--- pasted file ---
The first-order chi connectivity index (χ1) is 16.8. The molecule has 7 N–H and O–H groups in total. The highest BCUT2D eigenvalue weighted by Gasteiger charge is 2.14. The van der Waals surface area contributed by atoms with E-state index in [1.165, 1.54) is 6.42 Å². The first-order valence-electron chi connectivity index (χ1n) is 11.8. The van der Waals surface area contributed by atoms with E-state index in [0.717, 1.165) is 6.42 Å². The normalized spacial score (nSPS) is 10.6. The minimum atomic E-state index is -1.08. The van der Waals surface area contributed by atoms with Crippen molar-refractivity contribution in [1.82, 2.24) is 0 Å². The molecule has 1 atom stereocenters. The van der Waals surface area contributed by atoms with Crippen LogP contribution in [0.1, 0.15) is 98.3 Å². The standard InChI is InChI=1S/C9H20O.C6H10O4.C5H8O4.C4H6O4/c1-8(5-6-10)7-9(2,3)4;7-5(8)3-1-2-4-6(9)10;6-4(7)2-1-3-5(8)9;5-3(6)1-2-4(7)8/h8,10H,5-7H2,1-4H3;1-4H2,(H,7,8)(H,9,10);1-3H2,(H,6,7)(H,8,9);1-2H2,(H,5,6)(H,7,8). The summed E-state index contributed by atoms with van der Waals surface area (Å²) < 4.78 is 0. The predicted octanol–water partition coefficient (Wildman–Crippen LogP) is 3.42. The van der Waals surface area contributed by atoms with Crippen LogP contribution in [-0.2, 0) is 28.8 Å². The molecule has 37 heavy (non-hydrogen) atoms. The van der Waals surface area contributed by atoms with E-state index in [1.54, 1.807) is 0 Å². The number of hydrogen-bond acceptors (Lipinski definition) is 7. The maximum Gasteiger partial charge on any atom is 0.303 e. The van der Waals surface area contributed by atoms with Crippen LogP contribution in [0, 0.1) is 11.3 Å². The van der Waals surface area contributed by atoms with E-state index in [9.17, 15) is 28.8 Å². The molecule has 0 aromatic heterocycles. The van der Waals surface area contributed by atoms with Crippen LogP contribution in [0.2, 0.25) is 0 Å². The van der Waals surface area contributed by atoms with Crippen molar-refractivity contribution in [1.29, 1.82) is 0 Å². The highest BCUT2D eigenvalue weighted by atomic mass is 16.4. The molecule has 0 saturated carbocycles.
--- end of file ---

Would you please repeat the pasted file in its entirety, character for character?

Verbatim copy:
The first-order chi connectivity index (χ1) is 16.8. The molecule has 7 N–H and O–H groups in total. The highest BCUT2D eigenvalue weighted by Gasteiger charge is 2.14. The van der Waals surface area contributed by atoms with E-state index in [1.165, 1.54) is 6.42 Å². The first-order valence-electron chi connectivity index (χ1n) is 11.8. The van der Waals surface area contributed by atoms with E-state index in [0.717, 1.165) is 6.42 Å². The normalized spacial score (nSPS) is 10.6. The minimum atomic E-state index is -1.08. The van der Waals surface area contributed by atoms with Crippen molar-refractivity contribution in [1.82, 2.24) is 0 Å². The molecule has 1 atom stereocenters. The van der Waals surface area contributed by atoms with Crippen LogP contribution in [0.1, 0.15) is 98.3 Å². The standard InChI is InChI=1S/C9H20O.C6H10O4.C5H8O4.C4H6O4/c1-8(5-6-10)7-9(2,3)4;7-5(8)3-1-2-4-6(9)10;6-4(7)2-1-3-5(8)9;5-3(6)1-2-4(7)8/h8,10H,5-7H2,1-4H3;1-4H2,(H,7,8)(H,9,10);1-3H2,(H,6,7)(H,8,9);1-2H2,(H,5,6)(H,7,8). The summed E-state index contributed by atoms with van der Waals surface area (Å²) < 4.78 is 0. The predicted octanol–water partition coefficient (Wildman–Crippen LogP) is 3.42. The van der Waals surface area contributed by atoms with Crippen LogP contribution in [-0.2, 0) is 28.8 Å². The molecule has 37 heavy (non-hydrogen) atoms. The van der Waals surface area contributed by atoms with E-state index in [1.54, 1.807) is 0 Å². The number of hydrogen-bond acceptors (Lipinski definition) is 7. The maximum Gasteiger partial charge on any atom is 0.303 e. The van der Waals surface area contributed by atoms with Crippen LogP contribution in [0, 0.1) is 11.3 Å². The van der Waals surface area contributed by atoms with E-state index in [9.17, 15) is 28.8 Å². The molecule has 0 aromatic heterocycles. The van der Waals surface area contributed by atoms with Crippen LogP contribution in [0.2, 0.25) is 0 Å². The van der Waals surface area contributed by atoms with Crippen molar-refractivity contribution in [1.29, 1.82) is 0 Å². The highest BCUT2D eigenvalue weighted by atomic mass is 16.4. The molecule has 0 saturated carbocycles.